Seth Pomeroy: Gunsmith, Soldier, Patriot

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Editor’s note: The following is extracted from Stories of American History, by N. S. Dodge (published 1879).
In New England, a hundred years ago, the people were mainly mechanics and farmers. There were, indeed, clergymen, and physicians, and merchants. But everybody else turned the soil or plied a trade. General Pomeroy was one of these last. He was both farmer and blacksmith. His ancestors had been blacksmiths. It was a family trade. The anvil on which his great-grand father had forged muskets in England, was in his shop. That old first settler made guns so true to their mark, that the colony of Massachusetts Bay wanted him. Under the shadows of Mount Tom there was a tract of rich land which they voted should be his, if he would come from Connecticut and make guns. He accepted the offer and removed to Massachusetts.
Seth, his descendant, grew to be such a large, fine fellow, that he was made captain of a militia company when he was only twenty, and before he was thirty he was created major and fought at Cape Breton. Then, ten years after, he was at Crown Point, and was promoted colonel. That was almost seventeen years before the Revolutionary war; and by that time Colonel Seth was getting well into his sixties. But it did not matter. He no sooner heard about Lexington, than, like an old war-horse, he snuffed the approaching troubles. “There is something coming,” he said, “that will make the ears of George III tingle; and whatever it is, I want to be in it.”
The day before the battle of Bunker Hill, there came, riding rapidly up to the old homestead in Easthampton, a man inquiring for Colonel Pomeroy.
“He is taking his afternoon nap, sir,” said a young woman, who came to the door; “walk into the house, and I will call him.”
“Give him this letter, please, Miss,” replied the man, “and let me have some refreshments immediately, for I must be back to Cambridge tomorrow.”
“Cambridge tomorrow,” exclaimed the girl, as she left the room; “Cambridge tomorrow! Is there to be fighting, then?” .
The stranger had no time to reply, before Colonel Pomeroy, in his shirt-sleeves, entered the room.
“Sergeant Smith, I suppose?” he asked. “The bearer of this letter?”
“Yes, Colonel,” was the reply.
“Well, get what food you want, and be ready to start back instantly. I will bear you company.”
“But you won’t ride to Cambridge tonight, father,” said the girl. “Think of your rheumatism!”
“They want me,” replied the veteran soldier; “Ward wants me. There is something coming off tomorrow, and they want me there. Tell Lem to saddle the black mare, and do you get my epaulets.”
There was no use in expostulation. The two started at four o’clock in the afternoon, rode to Brookfield, obtained fresh horses, rode on to Marlborough and got others, and hastened onward. All night long, through the woods and past the churches and over the hills, they sped their way. They were weary enough when the morning sun lighted up Beacon Hill; for 115 miles had been ridden in 15 hours. But the great guns of the ships and the batteries on the wharves were in active play, pouring their terrible fire into Charlestown, and it meant fighting. The old soldier would not shirk duty. When honor called, and country was in danger, life to him was as nothing, and into the thickest of the fight he was bound to go.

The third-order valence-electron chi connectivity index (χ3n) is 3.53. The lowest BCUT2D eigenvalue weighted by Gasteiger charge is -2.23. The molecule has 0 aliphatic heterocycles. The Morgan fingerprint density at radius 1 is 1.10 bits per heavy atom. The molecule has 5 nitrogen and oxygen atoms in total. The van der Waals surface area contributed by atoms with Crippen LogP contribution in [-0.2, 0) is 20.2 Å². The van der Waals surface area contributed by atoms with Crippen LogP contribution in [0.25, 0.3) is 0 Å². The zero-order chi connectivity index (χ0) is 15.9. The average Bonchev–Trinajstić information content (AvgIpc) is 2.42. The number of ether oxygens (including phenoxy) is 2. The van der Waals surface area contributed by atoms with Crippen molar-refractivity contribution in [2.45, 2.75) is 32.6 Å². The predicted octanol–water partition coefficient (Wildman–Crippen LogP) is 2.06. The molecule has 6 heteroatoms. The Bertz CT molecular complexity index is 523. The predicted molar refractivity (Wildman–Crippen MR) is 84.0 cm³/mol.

“I won’t ride the mare across the ‘neck,'” said the old hero; “she may be hit.”
“But it is safer to ride than walk,” answered the sergeant.
“That may be,” he replied; “but this is a borrowed horse. Take her to the tavern yonder, and I will cross on foot.”
The sergeant led the animal back, while Colonel Pomeroy, shouldering his musket, hurried across to the battle.

How he took command of the raw troops alongside the rail fence; how he cheered them when they grew weary; how he fought with his gun until a British ball indented the barrel; how, when the enemy gained the ground, he was the last man to leave; and how he beat British soldiers back once and again with the breech of his gun, — everybody knew in those days. He led his men in good order off the hill, and his descendants still show his battered musket.
Congress soon made Pomeroy a general. Infirm as he grew to be, he would not return home. He loved his country better than ease. “You have served in two wars already,” said Washington to him one day. “You have done your duty well, general. Go home and make guns for us, and we will use them.”
“Not yet,” said the veteran. “I shall not leave the field till you disgrace me, or the bearers carry me.”
Pomeroy was a good specimen of a Bay State man in the grand old days. No one ever doubted his word, his honor, or his courage. He was a thrifty man, and knew how to make money. He might have staid from the war and become rich, but he preferred love of country to wealth, and honor was dearer to him than gold. He died at Peekskill, in the gloomiest time of the Revolution, true to his country to the last.

Raised in a home filled with books on Western civilization, P.G. Mantel became a lover of history at an early age. An amateur writer of verse, he makes himself useful as an editor for Men of the West.

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